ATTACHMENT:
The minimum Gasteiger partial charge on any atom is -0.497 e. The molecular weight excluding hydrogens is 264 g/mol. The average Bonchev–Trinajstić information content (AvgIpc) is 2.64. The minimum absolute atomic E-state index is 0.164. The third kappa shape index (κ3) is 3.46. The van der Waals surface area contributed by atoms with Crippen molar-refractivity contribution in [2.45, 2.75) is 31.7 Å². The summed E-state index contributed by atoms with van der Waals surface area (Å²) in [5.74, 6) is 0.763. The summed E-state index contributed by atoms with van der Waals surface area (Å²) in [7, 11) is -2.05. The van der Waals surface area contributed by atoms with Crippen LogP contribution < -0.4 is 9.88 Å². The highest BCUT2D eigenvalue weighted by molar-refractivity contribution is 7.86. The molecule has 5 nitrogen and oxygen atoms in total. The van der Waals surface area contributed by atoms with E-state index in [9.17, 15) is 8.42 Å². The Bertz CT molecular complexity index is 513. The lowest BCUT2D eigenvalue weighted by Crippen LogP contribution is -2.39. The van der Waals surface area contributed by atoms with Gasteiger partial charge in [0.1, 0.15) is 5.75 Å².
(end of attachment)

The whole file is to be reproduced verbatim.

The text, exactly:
The minimum Gasteiger partial charge on any atom is -0.497 e. The molecular weight excluding hydrogens is 264 g/mol. The average Bonchev–Trinajstić information content (AvgIpc) is 2.64. The minimum absolute atomic E-state index is 0.164. The third kappa shape index (κ3) is 3.46. The van der Waals surface area contributed by atoms with Crippen molar-refractivity contribution in [2.45, 2.75) is 31.7 Å². The summed E-state index contributed by atoms with van der Waals surface area (Å²) in [5.74, 6) is 0.763. The summed E-state index contributed by atoms with van der Waals surface area (Å²) in [7, 11) is -2.05. The van der Waals surface area contributed by atoms with Crippen LogP contribution < -0.4 is 9.88 Å². The highest BCUT2D eigenvalue weighted by molar-refractivity contribution is 7.86. The molecule has 5 nitrogen and oxygen atoms in total. The van der Waals surface area contributed by atoms with E-state index in [9.17, 15) is 8.42 Å². The Bertz CT molecular complexity index is 513. The lowest BCUT2D eigenvalue weighted by Crippen LogP contribution is -2.39. The van der Waals surface area contributed by atoms with Gasteiger partial charge in [0.1, 0.15) is 5.75 Å².